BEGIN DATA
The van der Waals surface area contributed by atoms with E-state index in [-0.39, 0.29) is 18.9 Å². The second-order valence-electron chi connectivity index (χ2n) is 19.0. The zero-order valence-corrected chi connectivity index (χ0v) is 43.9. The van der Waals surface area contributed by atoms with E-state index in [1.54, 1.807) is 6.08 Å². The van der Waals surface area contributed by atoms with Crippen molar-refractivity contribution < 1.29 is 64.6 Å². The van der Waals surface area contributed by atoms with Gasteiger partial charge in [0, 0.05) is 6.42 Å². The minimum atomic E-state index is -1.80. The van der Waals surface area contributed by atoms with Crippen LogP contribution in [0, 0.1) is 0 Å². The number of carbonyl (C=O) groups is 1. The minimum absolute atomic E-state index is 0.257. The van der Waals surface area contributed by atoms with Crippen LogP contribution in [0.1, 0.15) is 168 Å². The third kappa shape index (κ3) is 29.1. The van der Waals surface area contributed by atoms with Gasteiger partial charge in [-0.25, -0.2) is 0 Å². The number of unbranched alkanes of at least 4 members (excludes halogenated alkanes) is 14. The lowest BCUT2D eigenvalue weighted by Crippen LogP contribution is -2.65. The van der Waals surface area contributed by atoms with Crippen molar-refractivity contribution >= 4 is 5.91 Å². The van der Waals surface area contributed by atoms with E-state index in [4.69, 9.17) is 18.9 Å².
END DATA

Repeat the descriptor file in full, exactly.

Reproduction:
The van der Waals surface area contributed by atoms with E-state index in [-0.39, 0.29) is 18.9 Å². The second-order valence-electron chi connectivity index (χ2n) is 19.0. The zero-order valence-corrected chi connectivity index (χ0v) is 43.9. The van der Waals surface area contributed by atoms with E-state index in [1.54, 1.807) is 6.08 Å². The van der Waals surface area contributed by atoms with Crippen molar-refractivity contribution < 1.29 is 64.6 Å². The van der Waals surface area contributed by atoms with Gasteiger partial charge in [0, 0.05) is 6.42 Å². The minimum atomic E-state index is -1.80. The van der Waals surface area contributed by atoms with Crippen LogP contribution in [0, 0.1) is 0 Å². The number of carbonyl (C=O) groups is 1. The minimum absolute atomic E-state index is 0.257. The van der Waals surface area contributed by atoms with Crippen LogP contribution in [0.1, 0.15) is 168 Å². The third kappa shape index (κ3) is 29.1. The van der Waals surface area contributed by atoms with Gasteiger partial charge in [-0.25, -0.2) is 0 Å². The number of unbranched alkanes of at least 4 members (excludes halogenated alkanes) is 14. The lowest BCUT2D eigenvalue weighted by Crippen LogP contribution is -2.65. The van der Waals surface area contributed by atoms with Crippen molar-refractivity contribution >= 4 is 5.91 Å². The van der Waals surface area contributed by atoms with E-state index in [4.69, 9.17) is 18.9 Å².